A Swedish man-of-war in Dutch waters; an archaeological field evaluation of the wreck of the Sophia Albertina
Research has revealed the identity of a Swedish man-of-war sunk in Dutch waters. An identification of this kind is still a rare event in Dutch underwater archaeology.
In 2002, recreational divers happened upon a ship’s bell while diving in a wreck near Noorderhaaks, a sandbar southwest of the island of Texel. It turned out to be of Swedish origin. After correspondence with the Swedish National Maritime Museum, the theory was put forward that this could well be the Swedish man-of-war the Princess Sophia Albertina, which was lost in 1781. This theory was confirmed by an archaeological field evaluation conducted in the summer of 2004. The identification made the moderately to poorly preserved wreck a more valuable find and it has subsequently been classified as worthy of preservation.
Determining the historical value
The sturdy structure of the shipwreck was an early indication that these were the remains of a warship. Like the ship’s bell, the 23 cannons and iron bars found at the site could be traced to Sweden and dated to the eighteenth century. The dating and origin correspond to the results of dendrochronological research; the ship’s timbers come from Scandinavia and from trees felled after 1750.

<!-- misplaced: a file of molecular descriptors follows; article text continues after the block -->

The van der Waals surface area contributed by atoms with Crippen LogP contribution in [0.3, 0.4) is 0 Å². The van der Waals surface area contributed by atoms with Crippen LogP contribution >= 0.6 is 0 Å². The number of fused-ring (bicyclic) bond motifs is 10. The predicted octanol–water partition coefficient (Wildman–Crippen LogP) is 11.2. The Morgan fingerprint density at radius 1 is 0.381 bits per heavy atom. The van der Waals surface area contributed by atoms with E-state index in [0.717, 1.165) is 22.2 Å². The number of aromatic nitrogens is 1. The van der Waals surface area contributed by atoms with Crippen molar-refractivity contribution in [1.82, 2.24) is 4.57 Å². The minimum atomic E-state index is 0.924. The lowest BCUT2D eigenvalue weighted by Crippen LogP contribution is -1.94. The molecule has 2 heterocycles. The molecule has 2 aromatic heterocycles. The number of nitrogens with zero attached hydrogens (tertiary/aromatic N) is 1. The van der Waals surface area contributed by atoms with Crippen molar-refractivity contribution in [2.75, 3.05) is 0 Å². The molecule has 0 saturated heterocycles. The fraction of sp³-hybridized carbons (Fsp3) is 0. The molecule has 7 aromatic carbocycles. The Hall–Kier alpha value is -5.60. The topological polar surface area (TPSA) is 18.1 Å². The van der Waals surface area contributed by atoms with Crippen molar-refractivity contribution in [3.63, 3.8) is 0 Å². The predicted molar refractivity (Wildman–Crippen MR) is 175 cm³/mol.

This publication is also available in Dutch.
Who is this publication for?
This scientific report is intended for archaeologists (especially maritime archaeologists), other heritage professionals and enthusiasts with an active interest in underwater archaeology.
Archaeological Heritage Management Reports 201
Author: A.B.M. Overmeer
© The Netherlands Cultural Heritage Agency, Amersfoort, 2012